Sidney Crosby of the Pittsburgh Penguins celebrates with the Stanley Cup trophy after they defeated the Nashville Predators 2-0 to win the 2017 NHL Stanley Cup Final at the Bridgestone Arena on June 11, 2017 in Nashville, Tennessee.
Mon Jun 12 Status: Final Attendance: 17271
With a chance to win their second consecutive title, the Pittsburgh Penguins, leading 3-2 in the best-of-seven NHL Stanley Cup Final, met the Nashville Predators in Game 6 on Sunday, June 11, 2017 (6/11/17) at Bridgestone Arena in Nashville, Tennessee.
Here’s the AP recap:
NASHVILLE, Tenn. (AP) — Even Sidney Crosby and the Pittsburgh Penguins are going to be challenged trying to top this.
Crosby was awarded his second consecutive Conn Smythe Trophy as the MVP of the Stanley Cup playoffs, and goalie Matt Murray made 27 saves for his second straight shutout as the Penguins became the first team to repeat as champion in nearly two decades with a 2-0 win over the Nashville Predators in Game 6.
That doesn’t include Crosby also winning the World Cup of Hockey title before this season started, along with tournament MVP. He followed that up by leading the NHL with 44 goals, and Crosby was at his best in this Cup Final leading all scorers with seven points — one goal and six assists, including three in a 6-0 win in Game 5 that put the Penguins on the verge of their latest title.
Crosby also became only the third man to win back-to-back Conn Smythe trophies. All within a calendar year.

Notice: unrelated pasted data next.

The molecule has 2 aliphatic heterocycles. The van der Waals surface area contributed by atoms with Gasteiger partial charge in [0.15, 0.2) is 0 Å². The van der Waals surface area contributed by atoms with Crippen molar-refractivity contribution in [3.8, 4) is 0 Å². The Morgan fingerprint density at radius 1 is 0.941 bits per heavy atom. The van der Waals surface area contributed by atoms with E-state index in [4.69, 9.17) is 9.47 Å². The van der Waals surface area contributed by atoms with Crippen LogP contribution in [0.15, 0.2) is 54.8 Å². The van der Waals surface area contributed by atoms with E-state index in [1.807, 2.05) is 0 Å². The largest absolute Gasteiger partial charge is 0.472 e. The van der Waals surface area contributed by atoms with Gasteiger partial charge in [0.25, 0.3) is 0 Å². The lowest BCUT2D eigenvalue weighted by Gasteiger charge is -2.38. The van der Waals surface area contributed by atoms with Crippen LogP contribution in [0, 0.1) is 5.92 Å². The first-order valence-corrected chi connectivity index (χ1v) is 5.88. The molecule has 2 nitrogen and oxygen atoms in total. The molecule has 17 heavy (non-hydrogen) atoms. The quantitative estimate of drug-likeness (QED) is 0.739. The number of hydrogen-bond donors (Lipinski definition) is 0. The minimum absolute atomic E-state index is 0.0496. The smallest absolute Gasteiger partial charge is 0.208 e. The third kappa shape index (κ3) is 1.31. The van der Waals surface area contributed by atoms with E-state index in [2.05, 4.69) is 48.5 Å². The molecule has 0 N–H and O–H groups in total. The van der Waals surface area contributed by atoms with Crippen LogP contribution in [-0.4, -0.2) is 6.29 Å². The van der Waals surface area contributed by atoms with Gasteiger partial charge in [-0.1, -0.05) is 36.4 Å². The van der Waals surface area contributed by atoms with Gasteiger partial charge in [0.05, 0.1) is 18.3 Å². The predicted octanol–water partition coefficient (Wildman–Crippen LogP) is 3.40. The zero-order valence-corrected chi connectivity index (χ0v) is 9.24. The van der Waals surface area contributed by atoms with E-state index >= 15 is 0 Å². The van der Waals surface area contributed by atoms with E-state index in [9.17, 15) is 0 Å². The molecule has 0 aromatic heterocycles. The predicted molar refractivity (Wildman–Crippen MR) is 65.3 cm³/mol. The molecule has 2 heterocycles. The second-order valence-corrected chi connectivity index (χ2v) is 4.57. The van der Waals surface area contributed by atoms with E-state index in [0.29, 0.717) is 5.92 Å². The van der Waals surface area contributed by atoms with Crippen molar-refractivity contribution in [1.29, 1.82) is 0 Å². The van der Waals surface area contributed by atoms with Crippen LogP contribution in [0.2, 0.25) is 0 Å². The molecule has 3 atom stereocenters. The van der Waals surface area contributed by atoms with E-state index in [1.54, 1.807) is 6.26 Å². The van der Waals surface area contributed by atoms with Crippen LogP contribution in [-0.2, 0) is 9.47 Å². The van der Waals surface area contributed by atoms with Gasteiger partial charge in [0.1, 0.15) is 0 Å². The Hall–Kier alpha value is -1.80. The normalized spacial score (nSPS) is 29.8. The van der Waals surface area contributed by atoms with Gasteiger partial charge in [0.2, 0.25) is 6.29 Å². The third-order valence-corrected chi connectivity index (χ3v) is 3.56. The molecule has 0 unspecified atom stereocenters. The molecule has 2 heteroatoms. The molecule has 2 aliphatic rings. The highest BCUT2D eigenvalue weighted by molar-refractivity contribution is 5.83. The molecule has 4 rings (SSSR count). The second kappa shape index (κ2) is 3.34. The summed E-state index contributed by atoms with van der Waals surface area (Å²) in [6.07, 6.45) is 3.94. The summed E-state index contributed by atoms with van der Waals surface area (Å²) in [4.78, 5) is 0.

“You have a small window to play and to have a career, and I feel fortunate, but I also understand how difficult it is, so you just want to try to make the best of it,” Crosby said.
The Penguins won their fifth title — all of them clinched on the road — to tie the Wayne Gretzky-Mark Messier-era Edmonton Oilers for sixth on the all-time list and the most by any non-Original Six franchise. The Detroit Red Wings in 1997 and ’98 were the last champion to defend their title. The Penguins are the first to do it in the salary-cap era.
“It starts with Sid, our captain,” coach Mike Sullivan said. “He’s just such a terrific person and has such an appetite to win, and I think it’s really contagious amongst our group.”
Crosby did have some help. Murray is the first goaltender in NHL history to win the clinching game for the Stanley Cup in each of his first two seasons. He also set a rookie record with two shutouts in a Cup Final.
The Penguins also needed the second-latest clinching goal in regulation to finish off the Predators, who had played their way to their first Stanley Cup Final after being the last team into the playoffs. Patric Hornqvist, the last pick of the 2005 draft (by the Predators), scored the game-winner for Pittsburgh with 1:35 left by banking the puck off Nashville goalie Pekka Rinne’s left elbow. Carl Hagelin added an empty-net goal.
“There’s been a lot of guys telling us we can’t do it, and now we’re standing here,” Hornqvist said. “We’re going to celebrate in Pittsburgh in a few days. This says a lot about this team. We’ve battled through a lot.”
The celebration on the ice last a long time. Crosby took the Cup from NHL Commissioner Gary Bettman before handing the trophy off to veteran defenseman Ron Hainsey who passed it to veteran forward Matt Cullen, who may have played his final game at the age of 40.